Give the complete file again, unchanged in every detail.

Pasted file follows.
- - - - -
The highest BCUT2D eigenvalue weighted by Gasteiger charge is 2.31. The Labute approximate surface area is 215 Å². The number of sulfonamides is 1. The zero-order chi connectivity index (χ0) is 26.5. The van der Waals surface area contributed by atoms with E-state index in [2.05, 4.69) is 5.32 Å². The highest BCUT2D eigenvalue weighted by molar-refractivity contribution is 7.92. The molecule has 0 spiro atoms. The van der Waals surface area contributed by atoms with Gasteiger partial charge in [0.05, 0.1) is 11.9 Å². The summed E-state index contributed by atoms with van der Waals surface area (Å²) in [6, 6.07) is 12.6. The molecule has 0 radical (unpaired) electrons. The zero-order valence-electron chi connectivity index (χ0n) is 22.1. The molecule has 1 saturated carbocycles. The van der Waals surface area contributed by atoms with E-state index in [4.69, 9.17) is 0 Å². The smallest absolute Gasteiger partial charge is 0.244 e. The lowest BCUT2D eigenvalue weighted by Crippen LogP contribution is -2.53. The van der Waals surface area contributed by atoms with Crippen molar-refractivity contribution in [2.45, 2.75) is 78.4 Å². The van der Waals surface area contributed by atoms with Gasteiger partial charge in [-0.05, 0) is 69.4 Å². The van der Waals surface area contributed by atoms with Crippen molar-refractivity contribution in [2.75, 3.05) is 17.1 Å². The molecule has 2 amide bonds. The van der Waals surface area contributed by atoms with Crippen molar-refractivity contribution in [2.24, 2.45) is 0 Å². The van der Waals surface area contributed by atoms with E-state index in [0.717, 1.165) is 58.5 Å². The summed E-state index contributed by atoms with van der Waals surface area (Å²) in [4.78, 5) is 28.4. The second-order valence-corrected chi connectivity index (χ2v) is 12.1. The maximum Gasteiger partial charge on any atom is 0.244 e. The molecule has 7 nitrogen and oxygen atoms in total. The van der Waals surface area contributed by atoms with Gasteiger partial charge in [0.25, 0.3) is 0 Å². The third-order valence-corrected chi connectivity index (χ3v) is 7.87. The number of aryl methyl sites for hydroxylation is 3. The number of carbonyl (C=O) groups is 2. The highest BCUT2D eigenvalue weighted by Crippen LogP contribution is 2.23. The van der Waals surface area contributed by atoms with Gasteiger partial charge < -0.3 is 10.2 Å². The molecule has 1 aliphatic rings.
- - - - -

The highest BCUT2D eigenvalue weighted by Gasteiger charge is 2.31. The Labute approximate surface area is 215 Å². The number of sulfonamides is 1. The zero-order chi connectivity index (χ0) is 26.5. The van der Waals surface area contributed by atoms with E-state index in [2.05, 4.69) is 5.32 Å². The highest BCUT2D eigenvalue weighted by molar-refractivity contribution is 7.92. The molecule has 0 spiro atoms. The van der Waals surface area contributed by atoms with Gasteiger partial charge in [0.05, 0.1) is 11.9 Å². The summed E-state index contributed by atoms with van der Waals surface area (Å²) in [6, 6.07) is 12.6. The molecule has 0 radical (unpaired) electrons. The zero-order valence-electron chi connectivity index (χ0n) is 22.1. The molecule has 1 saturated carbocycles. The van der Waals surface area contributed by atoms with E-state index in [4.69, 9.17) is 0 Å². The smallest absolute Gasteiger partial charge is 0.244 e. The lowest BCUT2D eigenvalue weighted by Crippen LogP contribution is -2.53. The van der Waals surface area contributed by atoms with Crippen molar-refractivity contribution in [2.45, 2.75) is 78.4 Å². The van der Waals surface area contributed by atoms with Gasteiger partial charge in [-0.05, 0) is 69.4 Å². The van der Waals surface area contributed by atoms with Crippen molar-refractivity contribution in [2.75, 3.05) is 17.1 Å². The molecule has 2 amide bonds. The van der Waals surface area contributed by atoms with Crippen molar-refractivity contribution in [2.24, 2.45) is 0 Å². The van der Waals surface area contributed by atoms with E-state index in [0.717, 1.165) is 58.5 Å². The summed E-state index contributed by atoms with van der Waals surface area (Å²) in [4.78, 5) is 28.4. The second-order valence-corrected chi connectivity index (χ2v) is 12.1. The maximum Gasteiger partial charge on any atom is 0.244 e. The molecule has 7 nitrogen and oxygen atoms in total. The van der Waals surface area contributed by atoms with Gasteiger partial charge in [0.25, 0.3) is 0 Å². The third-order valence-corrected chi connectivity index (χ3v) is 7.87. The number of aryl methyl sites for hydroxylation is 3. The number of carbonyl (C=O) groups is 2. The highest BCUT2D eigenvalue weighted by Crippen LogP contribution is 2.23. The van der Waals surface area contributed by atoms with Gasteiger partial charge < -0.3 is 10.2 Å². The molecule has 1 aliphatic rings.